come out until a biography of Sagan was published by Keay
Davidson in 2001. The project is still classified. (So much for
the government can't keep big secrets for decades.)

The point is, Sagan was secretly working on a very clandestine
government project when still a young man. He wasn't a simple
academic astronomer. I still don't think it out of the question
that Sagan continued working clandestinely with the government
in later years, as is true of many scientists, often unbeknownst
to colleagues and family. Donald Menzel obviously springs to
mind (as found out by Stan Friedman) and I found a similar
instance with Berkeley physicist Luis Alverez when I researched
his papers, acting secretly as a consultant to the NSA and DOD.
Alvarez as a DOD Jason scientist in the early 1960s earned $800
a day, equivalent to $5000-$6000 today. A lot of scientists
wouldn't hesitate to make that sort of extra cash doing
classified consulting work for the government.

Another indication of how this works was suggested in Dr. Roy
Craig's UFO debunking book, "UFOs: An Insider's View of the
Official Quest for Evidence." Craig's book on the workings of
the Condon Commission is 99% smarmy UFO debunkery, but in the
chapter called "Cloak and Dagger Work," where he derides claims
of government cover-up and conspiracy, confiscation of evidence,
government threats, etc. he does add the following very
interesting anecdote:

"...The CIA, established by the National Security Act of 1947
with the stipulation it would have no internal security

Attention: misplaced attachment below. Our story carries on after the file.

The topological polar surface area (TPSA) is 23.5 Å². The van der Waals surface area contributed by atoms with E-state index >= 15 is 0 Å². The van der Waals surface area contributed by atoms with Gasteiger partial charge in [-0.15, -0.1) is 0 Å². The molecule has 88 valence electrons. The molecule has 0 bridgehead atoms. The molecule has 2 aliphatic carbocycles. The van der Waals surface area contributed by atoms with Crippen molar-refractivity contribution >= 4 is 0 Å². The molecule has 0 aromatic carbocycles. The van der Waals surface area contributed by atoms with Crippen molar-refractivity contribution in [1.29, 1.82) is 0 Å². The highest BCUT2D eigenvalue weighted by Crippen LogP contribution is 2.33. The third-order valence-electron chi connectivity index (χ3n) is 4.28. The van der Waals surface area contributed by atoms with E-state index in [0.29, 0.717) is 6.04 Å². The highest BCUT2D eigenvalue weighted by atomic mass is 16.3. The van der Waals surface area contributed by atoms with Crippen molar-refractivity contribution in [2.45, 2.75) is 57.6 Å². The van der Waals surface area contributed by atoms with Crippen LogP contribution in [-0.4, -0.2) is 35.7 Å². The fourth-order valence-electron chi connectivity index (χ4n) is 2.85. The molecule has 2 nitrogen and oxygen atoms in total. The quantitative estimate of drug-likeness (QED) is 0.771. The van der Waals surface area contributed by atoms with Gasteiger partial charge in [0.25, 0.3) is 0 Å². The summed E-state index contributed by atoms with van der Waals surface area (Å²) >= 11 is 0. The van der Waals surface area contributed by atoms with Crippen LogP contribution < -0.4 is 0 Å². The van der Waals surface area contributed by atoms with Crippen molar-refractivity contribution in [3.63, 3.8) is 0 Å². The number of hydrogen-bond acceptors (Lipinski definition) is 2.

functions, was, by 1951, secretly recruiting scientists to 'take
any job you want, with any university, corporation, or
department--just report to us and collect a decent income.'
Their recruiter said those words to me, in sworn secrecy, when I
was about to receive a graduate degree from Iowa State
University." (p. 175)

So Craig spills the beans that the CIA was illegally recruiting
young, promising scientists, not to work within the CIA itself,
but to surreptiously work in academia and industry outside the
CIA, but for the CIA. No doubt this was a Foustian bargain.
Probably many were spying on colleagues and their work. Others
reported back on what foreign colleagues were up to. And some
were probably used as respected scientific authority figures to
manipulate public opinion in the media, be it something like
downplaying the dangers of nuclear fallout and war, or in our
world, debunking UFOs.

Senator Frank Church's committee in the early 1970s similarly
found out the nation's press had been illegally compromised by
the CIA. The CIA finally admitted that at least U.S. 500
journalists were on their payroll, again in violation of their

Just about every time it seems the UFO issue might gain some
traction in the mainstream media, out pop the debunking
journalists and scientific authority figures, be they
psychiatrists, astronomers, or whatever, reminiscent of the 1953
CIA Robertson Panel's recommendation to use such people to
minimize people's interest in the subject.

I came across multiple instances of this clear back in July 1947
at the height of the U.S. flying saucer flap. Various authority-
figure psychiatrists and scientists popped up to debunk the
saucers. This was in the same stories where UP and INS also
declared that the military was running a debunking campaign to
stop all the rumors.

(United Press main Roswell story, July 9, 1947)

"Dr. Edward Strecker, director of the Philadelphia Hospital, for
Mental and Nervous Diseases, described many of the reports on
the "saucers" as due to a mental condition known as
'pathological receptiveness.'

"He said that at the beginning of the saucer episode, some
persons 'may have seen something such as the glint of an